Arabic is spoken by more than 440 million people worldwide and is the fourth most-common language used on the Internet today. Yet the Arabic language is seriously underrepresented online.
Digital content in Arabic accounts for only 1 to 3 percent of all content online, according to a paper, “Digital Arabic Content,” produced by the International Telecommunication Union for a summit in 2012. A recent study by the W3Techs survey firm found that Arabic was the language of fewer than 1 percent of websites it surveyed.
Kareem Darwish, a senior scientist at the Arabic Language Technologies Group at the Qatar Computing Research Institute, in Doha, is part of a team working on tools that use artificial intelligence to change that.
The problem is twofold, Darwish says.
“A limited number of people have the intellectual capacity, the time and financial means to invest in providing high-quality content on a voluntary basis,” he said. “On the other hand, the lack of technological tools that account for the specific characteristics of the Arabic language makes it difficult to retrieve the content when it exists.”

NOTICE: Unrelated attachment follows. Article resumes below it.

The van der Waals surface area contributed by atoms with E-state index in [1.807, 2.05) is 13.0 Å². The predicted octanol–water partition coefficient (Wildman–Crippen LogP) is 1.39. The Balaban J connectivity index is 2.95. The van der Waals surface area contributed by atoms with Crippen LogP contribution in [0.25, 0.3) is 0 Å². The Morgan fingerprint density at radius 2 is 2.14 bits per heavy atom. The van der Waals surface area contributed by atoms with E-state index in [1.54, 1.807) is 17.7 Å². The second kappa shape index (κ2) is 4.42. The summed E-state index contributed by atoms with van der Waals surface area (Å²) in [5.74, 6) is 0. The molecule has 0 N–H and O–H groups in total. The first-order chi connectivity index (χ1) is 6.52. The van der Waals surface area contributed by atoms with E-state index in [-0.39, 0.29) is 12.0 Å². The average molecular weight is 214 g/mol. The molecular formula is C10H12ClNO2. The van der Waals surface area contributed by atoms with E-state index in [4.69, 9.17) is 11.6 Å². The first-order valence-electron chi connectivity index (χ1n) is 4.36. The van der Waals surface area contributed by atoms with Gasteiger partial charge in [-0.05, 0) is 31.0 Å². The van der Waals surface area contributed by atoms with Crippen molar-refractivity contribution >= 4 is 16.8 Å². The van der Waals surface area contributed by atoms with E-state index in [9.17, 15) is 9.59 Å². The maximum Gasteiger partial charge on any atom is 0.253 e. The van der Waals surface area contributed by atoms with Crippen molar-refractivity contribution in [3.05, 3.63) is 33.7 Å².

Developing better tools for automatic processing of the Arabic language is not an easy task.
In Arabic, one “root,” or combination of several consonant sounds in a certain order, can generate numerous words having different meanings. Also, the shape of the same letter differs depending on its position within the word. Moreover, symbols placed above or below the letters, called diacritics, change the pronunciation, grammatical formulation, and even the meaning of the words sometimes. This confuses search systems and produces poor search results.